The prevalence and comorbidity of mental health and substance use disorders in Scandinavian prisons 2010-2019: a multi-national register study

Anne Bukten, Suvi Virtanen, Morten Hesse, Zheng Chang, Timo Lehmann Kvamme, Birgitte Thylstrup, Torill Tverborgvik, Ingeborg Skjærvø, Marianne R Stavseth

Publikation: Bidrag til tidsskrift/Konferencebidrag i tidsskrift /Bidrag til avisTidsskriftartikelForskningpeer review


BACKGROUND: Mental health disorders are common among people in prison, but their prevalence in the Scandinavian prison population remain unclear. In this multinational register study, we examined the prevalence of mental health disorders and the comorbidity of substance use disorders (SUDs) with other mental health disorders in this population. Further, we investigated how the prevalence of mental disorders at prison entry had changed in Norway, Denmark, and Sweden over the study period.

METHODS: The three study cohorts included all individuals, aged 19 or older, whom had been imprisoned in Norway (2010-2019), Denmark (2011-2018), and Sweden (2010-2013). Mental disorders were defined as ICD-10 diagnoses (F-codes) registered in the national patient registers. The study prevalence was estimated based on recorded diagnoses during the entire study follow-up period in each respective country. The one-year prevalence of mental disorders was estimated for each calendar year for individuals entering prison during that year.

RESULTS: The Scandinavian prison cohorts included 119 507 individuals released 191 549 times during the study period. Across all three countries a high proportion of both women (61.3%-74.4%) and men (49.6%-57.9%) had at least one mental health disorder during the observation period. The most prevalent disorders were SUDs (39.1%-44.0%), depressive disorder (8.1%-17.5%), and stress related disorder (8.8%-17.1%). Women (31.8%-41.1%) had higher levels of mental health and substance use comorbidities compared to men (20.8%-27.6%). The one-year prevalence of any mental health disorder increased over time with a 33% relative increase in Norway, 8% in Denmark, and 10% in Sweden. The proportion of individuals entering prison with a comorbid SUD and other mental disorder had also increased.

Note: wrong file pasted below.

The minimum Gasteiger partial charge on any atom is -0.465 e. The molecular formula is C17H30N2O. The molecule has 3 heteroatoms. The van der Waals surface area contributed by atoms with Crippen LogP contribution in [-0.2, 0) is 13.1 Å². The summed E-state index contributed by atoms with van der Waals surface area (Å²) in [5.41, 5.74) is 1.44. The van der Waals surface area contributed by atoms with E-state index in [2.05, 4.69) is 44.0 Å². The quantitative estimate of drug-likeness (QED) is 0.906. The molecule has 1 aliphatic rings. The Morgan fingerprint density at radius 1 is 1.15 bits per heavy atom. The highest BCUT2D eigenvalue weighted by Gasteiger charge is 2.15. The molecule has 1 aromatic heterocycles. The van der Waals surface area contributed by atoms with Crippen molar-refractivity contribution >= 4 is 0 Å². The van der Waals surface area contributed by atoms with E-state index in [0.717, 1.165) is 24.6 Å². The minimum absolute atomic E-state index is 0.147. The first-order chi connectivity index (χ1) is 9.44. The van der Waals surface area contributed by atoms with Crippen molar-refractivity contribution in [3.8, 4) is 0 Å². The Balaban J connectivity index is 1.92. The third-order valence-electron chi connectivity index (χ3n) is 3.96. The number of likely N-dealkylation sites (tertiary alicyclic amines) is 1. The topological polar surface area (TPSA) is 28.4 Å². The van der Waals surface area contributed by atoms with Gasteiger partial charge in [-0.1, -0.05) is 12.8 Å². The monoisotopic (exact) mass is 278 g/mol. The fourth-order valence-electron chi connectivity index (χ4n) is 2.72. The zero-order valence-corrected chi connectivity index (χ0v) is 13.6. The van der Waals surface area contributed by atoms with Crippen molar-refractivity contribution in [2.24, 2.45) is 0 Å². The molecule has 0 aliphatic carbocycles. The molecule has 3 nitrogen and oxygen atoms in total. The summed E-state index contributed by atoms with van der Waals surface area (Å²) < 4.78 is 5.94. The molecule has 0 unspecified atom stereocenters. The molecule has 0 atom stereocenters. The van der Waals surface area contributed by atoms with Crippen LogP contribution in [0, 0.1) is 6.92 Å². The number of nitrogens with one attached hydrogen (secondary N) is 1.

CONCLUSIONS: While the incarceration rate has been decreasing during the past decade in the Scandinavian countries, an increasing proportion of people entering prison have a diagnosed mental health disorder. Our results suggest that prisons should provide adequate treatment and scale up services to accommodate the increasing proportion of people with complex health needs among incarcerated people.

TidsskriftBMC Psychiatry
StatusUdgivet - 5 feb. 2024


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